Since you were playing acoustic guitar (presumably without amplification), it is safe to assume that whatever caused your tinnitus it did not involve noise-induced auditory damage. Acoustic guitars typically do not produce enough dB over enough time to cause physical damage to the auditory system.

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This has caused me incredible grief in the short time I have experienced it.

Sure, because you feel you have lost control and you feel that you have lost your silence. People who truly suffer from severe intrusive tinnitus know the incredible grief you describe only too well.

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I have no prior history of tinnitus other than occasional 1-2 days after a concert 20+ years ago.

OK.

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I am a lover of peace and quiet, and this has ruined that for me.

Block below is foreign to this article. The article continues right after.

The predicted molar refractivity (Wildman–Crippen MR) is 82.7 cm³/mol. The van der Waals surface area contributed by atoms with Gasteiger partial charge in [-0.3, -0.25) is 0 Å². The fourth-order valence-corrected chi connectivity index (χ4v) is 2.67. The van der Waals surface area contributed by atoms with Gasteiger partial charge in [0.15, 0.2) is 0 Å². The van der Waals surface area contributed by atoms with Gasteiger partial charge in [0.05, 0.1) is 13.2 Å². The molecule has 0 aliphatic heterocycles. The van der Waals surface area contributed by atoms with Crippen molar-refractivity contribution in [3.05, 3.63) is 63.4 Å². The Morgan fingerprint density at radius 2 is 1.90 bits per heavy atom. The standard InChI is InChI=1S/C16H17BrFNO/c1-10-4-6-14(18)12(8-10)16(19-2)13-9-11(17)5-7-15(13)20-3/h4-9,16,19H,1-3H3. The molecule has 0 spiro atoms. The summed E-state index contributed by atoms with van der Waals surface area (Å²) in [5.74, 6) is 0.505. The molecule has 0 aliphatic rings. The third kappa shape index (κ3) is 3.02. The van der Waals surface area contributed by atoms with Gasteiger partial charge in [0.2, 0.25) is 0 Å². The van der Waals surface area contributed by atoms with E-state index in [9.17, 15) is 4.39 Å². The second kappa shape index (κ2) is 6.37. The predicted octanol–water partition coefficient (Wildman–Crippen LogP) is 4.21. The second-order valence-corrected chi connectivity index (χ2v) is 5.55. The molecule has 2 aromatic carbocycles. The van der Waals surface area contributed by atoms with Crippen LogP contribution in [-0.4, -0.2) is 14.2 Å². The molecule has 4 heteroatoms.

You can have your peace and quiet back. You might need to recalibrate a bit, but you can have it back. In fact, I bet that before any of this happened, you didn't like peace and quiet as much as you now claim you did. A normally hearing person with no tinnitus typically gets very agitated after spending several minutes in a totally soundproof room. The auditory system needs sound. The auditory system thrives on sound. Sound is the raison d’être of the auditory system. You are not a lover of peace and quiet, my friend. What you love is where you put your "zero" on the continuum of sound - and that locus can be shifted.

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I have been experiencing multiple panic attacks